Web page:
Hamilton Herald Masthead


Front Page - Friday, January 19, 2018

English, Tucker take top Realtor awards

Ron Tucker hugs his wife Kathy Tucker after she announces him as the recipient of the George Kangles Community Citizenship Award. - Photographs by David Laprad

While announcing the Realtor of the Year award at Greater Chattanooga Realtors’ 2018 Installation & Awards Reception, Sabrena Smedley only made it as far as “they adopted two teenagers” before Becky Cope English knew she was the recipient.

However, Kathy Tucker made it all the way through her introduction of the winner of the George Kangles Community Citizenship Award without her husband, Ron Tucker, figuring out she was talking about him.

English, whose extensive volunteer work in her community and profession made her an easy choice for the selection committee, melted into tears when she learned the honor was hers. “My husband has been acting weird all night,” she explained as her extended family waited in the back of the room for her to see they were there.

Ron, whose “exemplary dedication and passion for governmental and political advocacy” secured the award, reacted to the news with pure shock. He then made his way past a standing ovation to the podium, where he and Kathy embraced – him a humble recipient and her a proud spouse.

The 2018 Installation & Awards Reception, held at The Car Barn, gave Greater Chattanooga Realtors a moment to look back over the accomplishments of the past year and forward to the challenges that lie ahead.

Realtor of the Year

“The strength of Greater Chattanooga Realtors is found in each of us. United together as Realtors, we accomplish great things for our industry and clients,” Smedley, who chaired the selection committee, said during Cope’s introduction. “While we’re strongest when we work together, every once in a while, there are individuals who stand out from the crowd and embody all that it means to be a Realtor.”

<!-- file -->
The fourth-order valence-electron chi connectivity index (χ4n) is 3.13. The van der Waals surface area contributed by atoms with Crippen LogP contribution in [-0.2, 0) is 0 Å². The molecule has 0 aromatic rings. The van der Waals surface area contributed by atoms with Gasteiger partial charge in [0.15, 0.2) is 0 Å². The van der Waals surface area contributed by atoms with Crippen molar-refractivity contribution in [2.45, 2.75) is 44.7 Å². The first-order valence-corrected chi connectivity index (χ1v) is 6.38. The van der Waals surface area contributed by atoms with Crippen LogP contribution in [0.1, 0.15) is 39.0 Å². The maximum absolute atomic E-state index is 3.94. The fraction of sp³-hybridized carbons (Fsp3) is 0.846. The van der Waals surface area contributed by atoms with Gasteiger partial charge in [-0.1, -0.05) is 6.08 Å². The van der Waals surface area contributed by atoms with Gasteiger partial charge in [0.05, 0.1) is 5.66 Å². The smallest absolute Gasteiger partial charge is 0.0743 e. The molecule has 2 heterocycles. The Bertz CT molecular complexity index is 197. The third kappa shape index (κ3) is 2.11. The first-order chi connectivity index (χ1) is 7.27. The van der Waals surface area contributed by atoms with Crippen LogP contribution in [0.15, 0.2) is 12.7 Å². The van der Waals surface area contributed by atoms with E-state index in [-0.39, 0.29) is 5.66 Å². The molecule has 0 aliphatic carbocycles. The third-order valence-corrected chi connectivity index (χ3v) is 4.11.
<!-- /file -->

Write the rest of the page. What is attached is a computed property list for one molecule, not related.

In 2017, that was Cope, whom Smedley described as “a dynamo of energy who exemplifies service to others and servant leadership.”

During the year, Cope served on numerous committees at Greater Chattanooga Realtors, including Budget & Finance, Community Involvement and Governmental Affairs. She also served as an MLS director, an association officer and an RPAC trustee. In addition, Cope participated in the Tennessee Realtors spring conference and annual convention as well as the national association’s legislative conference.

Cope also moderated last year’s mayoral and city council forum at Greater Chattanooga Realtors and led the association’s Form-based Code Task Force.

In the community, Cope and her Realtor husband, Derek, served as board members of Skyuka Hall, a school for children with learning differences, where she helped with the school’s capital campaigns. (They are still serving on that board.) Cope is also a trustee to the advisory board for the Charles H. Coolidge Medal of Honor Heritage Center, where she served as event chair for the luncheon that kicked off a fund-raising campaign that has netted more than $1.3 million.